Element 3: Cleanroom Classification
*Updated in August 2018 from original 2014 post date.
One way AMCBP is “Constructing an Intelligent Tomorrow” is through the work of our Cleanroom Performance Solutions group. In this 4-part series, our very own Emil Bordelon, a NEBB Certified Professional, outlines the four main elements of a cleanroom that are considered during the design, certification and maintenance phases.
The 4 elements are:
- HEPA/ ULPA filters
- Cleanroom Classification
- Room Pressure
This week Mr. Bordelon will explain the importance of cleanroom classification.
ISO 14644-1 was first issued in 1999 and Part 2 in 2000. In December of 2015, the International Organization for Standardization (ISO) committee ISO/TC 209, Cleanrooms and Associated Controlled Environments issued the second edition of ISO 14644 parts 1 and 2. Both documents have received significant updates.
The first update to ISO 14644-1 was changing the name to “Classification of air cleanliness by particle concentration” from the 1999 edition’s “Classification of air cleanliness”. This was done to be more consistent with other parts of ISO 14644.
There were also several changes to Table 1. Concentration limits were removed from the following ISO Classes and particle sizes:
- ISO Class 1 at 0.2 µm
- ISO Class 2 at 0.5 µm
- ISO Class 3 at 1.0 µm
- ISO Class 5 at 5.0 µm
Notes were added to the table to give information and instructions about concentration limits that are not defined (see Table 1).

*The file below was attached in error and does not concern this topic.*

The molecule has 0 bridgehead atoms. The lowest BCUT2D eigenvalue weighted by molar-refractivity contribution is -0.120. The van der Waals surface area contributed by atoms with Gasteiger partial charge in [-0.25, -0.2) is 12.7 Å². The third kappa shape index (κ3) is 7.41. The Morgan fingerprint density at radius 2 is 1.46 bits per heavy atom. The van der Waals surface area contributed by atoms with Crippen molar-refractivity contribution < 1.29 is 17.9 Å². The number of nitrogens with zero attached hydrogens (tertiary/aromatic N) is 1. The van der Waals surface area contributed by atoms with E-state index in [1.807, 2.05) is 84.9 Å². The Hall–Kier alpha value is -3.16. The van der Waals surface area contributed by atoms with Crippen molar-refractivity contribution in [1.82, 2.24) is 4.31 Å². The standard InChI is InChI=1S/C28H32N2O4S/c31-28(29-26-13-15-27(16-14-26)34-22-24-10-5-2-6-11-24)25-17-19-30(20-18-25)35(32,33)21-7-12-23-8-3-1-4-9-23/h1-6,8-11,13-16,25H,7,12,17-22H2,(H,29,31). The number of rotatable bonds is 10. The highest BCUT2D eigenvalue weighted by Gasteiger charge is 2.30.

The removal of a particle limit for ISO Class 5 at 5.0 µm was one of the issues that caused the delay in the approval of ISO 14644-1:2015. This was due to the requirements in EU-GMP Annex 11. It was decided that the use of an M descriptor was the proper way to handle the issue.
In Section 5.1 states “At-rest or operational classification may be performed periodically based upon risk assessment of the application, typically on an annual basis”. A note was added “Where the installation is equipped with instrumentation for continuous or frequent monitoring of air cleanliness by particle concentration and other parameters of performance as applicable, the time intervals between classification may be extended provided that the results of the monitoring remain within the specified limits” this was in ISO 14644-2:2000 section 4.2.4 and 4.2.5 but was removed and added to the ISO 14644-1:2015
Annex A Establishment of sampling locations.
This section has the most significant change to the specification. The 1999 Annex A was removed and replaced with a modified version of 1999 Annex B.
In paragraph A.2.2, the requirement for the particle counter to be calibrated to ISO 21501-4 is stated. In the notes for that section it reads, “Some particle counters cannot be calibrated to all of the required tests in ISO 21501-4. If this is the case, record the decision to use the counter in the test report”. Only the newest particle counters can meet the ISO 21501-4. Check with your particle counter manufacturer to see if yours does.
The determination of sample locations for classification in ISO 14644-1:1999 was calculated by using the formula. In the 2015 version the location is derived from table A.1 see below:
The cleanroom is divided into equal grids as is in the 1999 version, but in the 2015 version the location should be representative of the characteristics of the grid. Representative means that features such as cleanroom or clean zone layout, equipment disposition and airflow systems should be considered when selecting sampling locations. If a cleanroom is a non-unidirectional airflow, a location under a HEPA filter may not be representative. Additional sampling locations may be selected for critical locations and must be noted in the report. Additional grids and associated sampling locations may be included to help with dividing the cleanroom into equal parts. If a cleanroom is larger than 1,000 Square Meters (10,764 Square Feet) a formula is used to determine the minimum number of sampling locations. For example a 2,000 square meter cleanroom: